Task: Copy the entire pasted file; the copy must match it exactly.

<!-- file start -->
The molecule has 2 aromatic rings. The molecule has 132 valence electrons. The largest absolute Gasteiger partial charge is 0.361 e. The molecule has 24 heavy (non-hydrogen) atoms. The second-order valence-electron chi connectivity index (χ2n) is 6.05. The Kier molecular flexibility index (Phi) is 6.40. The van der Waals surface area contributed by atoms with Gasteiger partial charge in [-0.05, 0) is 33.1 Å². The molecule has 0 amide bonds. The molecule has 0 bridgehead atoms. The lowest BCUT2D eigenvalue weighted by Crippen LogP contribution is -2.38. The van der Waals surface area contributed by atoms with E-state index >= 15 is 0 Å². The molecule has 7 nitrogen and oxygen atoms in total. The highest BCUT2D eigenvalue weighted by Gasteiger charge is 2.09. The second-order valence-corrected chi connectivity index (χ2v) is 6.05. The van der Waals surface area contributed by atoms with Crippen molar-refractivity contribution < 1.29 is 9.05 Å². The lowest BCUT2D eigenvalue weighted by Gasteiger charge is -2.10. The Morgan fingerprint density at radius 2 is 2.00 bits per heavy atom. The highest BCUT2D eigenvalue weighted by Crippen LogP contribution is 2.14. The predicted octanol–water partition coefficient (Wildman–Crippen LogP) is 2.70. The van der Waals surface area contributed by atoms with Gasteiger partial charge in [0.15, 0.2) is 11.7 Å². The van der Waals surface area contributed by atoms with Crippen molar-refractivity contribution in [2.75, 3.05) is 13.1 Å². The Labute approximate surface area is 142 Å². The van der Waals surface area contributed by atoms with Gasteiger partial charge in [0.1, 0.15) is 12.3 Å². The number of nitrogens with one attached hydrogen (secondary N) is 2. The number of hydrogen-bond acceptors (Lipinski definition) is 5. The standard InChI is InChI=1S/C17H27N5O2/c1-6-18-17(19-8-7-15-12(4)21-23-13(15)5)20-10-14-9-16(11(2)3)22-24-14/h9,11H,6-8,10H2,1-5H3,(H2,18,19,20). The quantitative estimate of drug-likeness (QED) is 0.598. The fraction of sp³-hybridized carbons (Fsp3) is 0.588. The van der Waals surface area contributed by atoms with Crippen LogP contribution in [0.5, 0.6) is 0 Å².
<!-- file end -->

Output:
The molecule has 2 aromatic rings. The molecule has 132 valence electrons. The largest absolute Gasteiger partial charge is 0.361 e. The molecule has 24 heavy (non-hydrogen) atoms. The second-order valence-electron chi connectivity index (χ2n) is 6.05. The Kier molecular flexibility index (Phi) is 6.40. The van der Waals surface area contributed by atoms with Gasteiger partial charge in [-0.05, 0) is 33.1 Å². The molecule has 0 amide bonds. The molecule has 0 bridgehead atoms. The lowest BCUT2D eigenvalue weighted by Crippen LogP contribution is -2.38. The van der Waals surface area contributed by atoms with E-state index >= 15 is 0 Å². The molecule has 7 nitrogen and oxygen atoms in total. The highest BCUT2D eigenvalue weighted by Gasteiger charge is 2.09. The second-order valence-corrected chi connectivity index (χ2v) is 6.05. The van der Waals surface area contributed by atoms with Crippen molar-refractivity contribution < 1.29 is 9.05 Å². The lowest BCUT2D eigenvalue weighted by Gasteiger charge is -2.10. The Morgan fingerprint density at radius 2 is 2.00 bits per heavy atom. The highest BCUT2D eigenvalue weighted by Crippen LogP contribution is 2.14. The predicted octanol–water partition coefficient (Wildman–Crippen LogP) is 2.70. The van der Waals surface area contributed by atoms with Gasteiger partial charge in [0.15, 0.2) is 11.7 Å². The van der Waals surface area contributed by atoms with Crippen molar-refractivity contribution in [2.75, 3.05) is 13.1 Å². The Labute approximate surface area is 142 Å². The van der Waals surface area contributed by atoms with Gasteiger partial charge in [0.1, 0.15) is 12.3 Å². The number of nitrogens with one attached hydrogen (secondary N) is 2. The number of hydrogen-bond acceptors (Lipinski definition) is 5. The standard InChI is InChI=1S/C17H27N5O2/c1-6-18-17(19-8-7-15-12(4)21-23-13(15)5)20-10-14-9-16(11(2)3)22-24-14/h9,11H,6-8,10H2,1-5H3,(H2,18,19,20). The quantitative estimate of drug-likeness (QED) is 0.598. The fraction of sp³-hybridized carbons (Fsp3) is 0.588. The van der Waals surface area contributed by atoms with Crippen LogP contribution in [0.5, 0.6) is 0 Å².